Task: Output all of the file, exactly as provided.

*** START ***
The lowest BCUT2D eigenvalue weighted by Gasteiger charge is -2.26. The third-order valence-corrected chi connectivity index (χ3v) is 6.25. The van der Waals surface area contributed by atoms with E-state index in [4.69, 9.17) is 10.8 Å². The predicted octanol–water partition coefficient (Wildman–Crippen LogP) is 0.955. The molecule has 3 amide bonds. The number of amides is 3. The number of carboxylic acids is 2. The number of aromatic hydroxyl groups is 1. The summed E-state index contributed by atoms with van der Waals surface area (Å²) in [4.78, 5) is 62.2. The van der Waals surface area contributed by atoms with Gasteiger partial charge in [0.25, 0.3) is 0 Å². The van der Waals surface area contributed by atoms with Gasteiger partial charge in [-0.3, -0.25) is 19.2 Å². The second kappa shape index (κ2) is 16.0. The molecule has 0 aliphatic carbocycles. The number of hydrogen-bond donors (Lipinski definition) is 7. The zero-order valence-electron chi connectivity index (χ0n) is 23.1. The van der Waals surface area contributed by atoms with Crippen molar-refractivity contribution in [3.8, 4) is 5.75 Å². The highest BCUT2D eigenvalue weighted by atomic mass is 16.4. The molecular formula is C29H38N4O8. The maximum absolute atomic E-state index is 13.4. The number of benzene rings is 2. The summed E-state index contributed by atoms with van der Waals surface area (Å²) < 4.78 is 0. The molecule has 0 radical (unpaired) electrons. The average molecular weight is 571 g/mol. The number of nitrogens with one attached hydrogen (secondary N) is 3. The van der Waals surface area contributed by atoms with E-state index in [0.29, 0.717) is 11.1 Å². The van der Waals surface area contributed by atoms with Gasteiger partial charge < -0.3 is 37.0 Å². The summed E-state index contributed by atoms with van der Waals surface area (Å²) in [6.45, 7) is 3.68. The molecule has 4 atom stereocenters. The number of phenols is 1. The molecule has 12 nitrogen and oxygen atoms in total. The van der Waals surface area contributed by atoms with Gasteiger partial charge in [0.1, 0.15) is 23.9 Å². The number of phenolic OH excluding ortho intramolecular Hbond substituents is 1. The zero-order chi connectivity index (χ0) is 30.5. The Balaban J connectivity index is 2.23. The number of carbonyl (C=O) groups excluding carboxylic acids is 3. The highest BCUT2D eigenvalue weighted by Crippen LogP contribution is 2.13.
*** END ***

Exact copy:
The lowest BCUT2D eigenvalue weighted by Gasteiger charge is -2.26. The third-order valence-corrected chi connectivity index (χ3v) is 6.25. The van der Waals surface area contributed by atoms with E-state index in [4.69, 9.17) is 10.8 Å². The predicted octanol–water partition coefficient (Wildman–Crippen LogP) is 0.955. The molecule has 3 amide bonds. The number of amides is 3. The number of carboxylic acids is 2. The number of aromatic hydroxyl groups is 1. The summed E-state index contributed by atoms with van der Waals surface area (Å²) in [4.78, 5) is 62.2. The van der Waals surface area contributed by atoms with Gasteiger partial charge in [0.25, 0.3) is 0 Å². The van der Waals surface area contributed by atoms with Gasteiger partial charge in [-0.3, -0.25) is 19.2 Å². The second kappa shape index (κ2) is 16.0. The molecule has 0 aliphatic carbocycles. The number of hydrogen-bond donors (Lipinski definition) is 7. The zero-order valence-electron chi connectivity index (χ0n) is 23.1. The van der Waals surface area contributed by atoms with Crippen molar-refractivity contribution in [3.8, 4) is 5.75 Å². The highest BCUT2D eigenvalue weighted by atomic mass is 16.4. The molecular formula is C29H38N4O8. The maximum absolute atomic E-state index is 13.4. The number of benzene rings is 2. The summed E-state index contributed by atoms with van der Waals surface area (Å²) < 4.78 is 0. The molecule has 0 radical (unpaired) electrons. The average molecular weight is 571 g/mol. The number of nitrogens with one attached hydrogen (secondary N) is 3. The van der Waals surface area contributed by atoms with E-state index in [0.29, 0.717) is 11.1 Å². The van der Waals surface area contributed by atoms with Gasteiger partial charge < -0.3 is 37.0 Å². The summed E-state index contributed by atoms with van der Waals surface area (Å²) in [6.45, 7) is 3.68. The molecule has 4 atom stereocenters. The number of phenols is 1. The molecule has 12 nitrogen and oxygen atoms in total. The van der Waals surface area contributed by atoms with Gasteiger partial charge in [0.1, 0.15) is 23.9 Å². The number of phenolic OH excluding ortho intramolecular Hbond substituents is 1. The zero-order chi connectivity index (χ0) is 30.5. The Balaban J connectivity index is 2.23. The number of carbonyl (C=O) groups excluding carboxylic acids is 3. The highest BCUT2D eigenvalue weighted by Crippen LogP contribution is 2.13.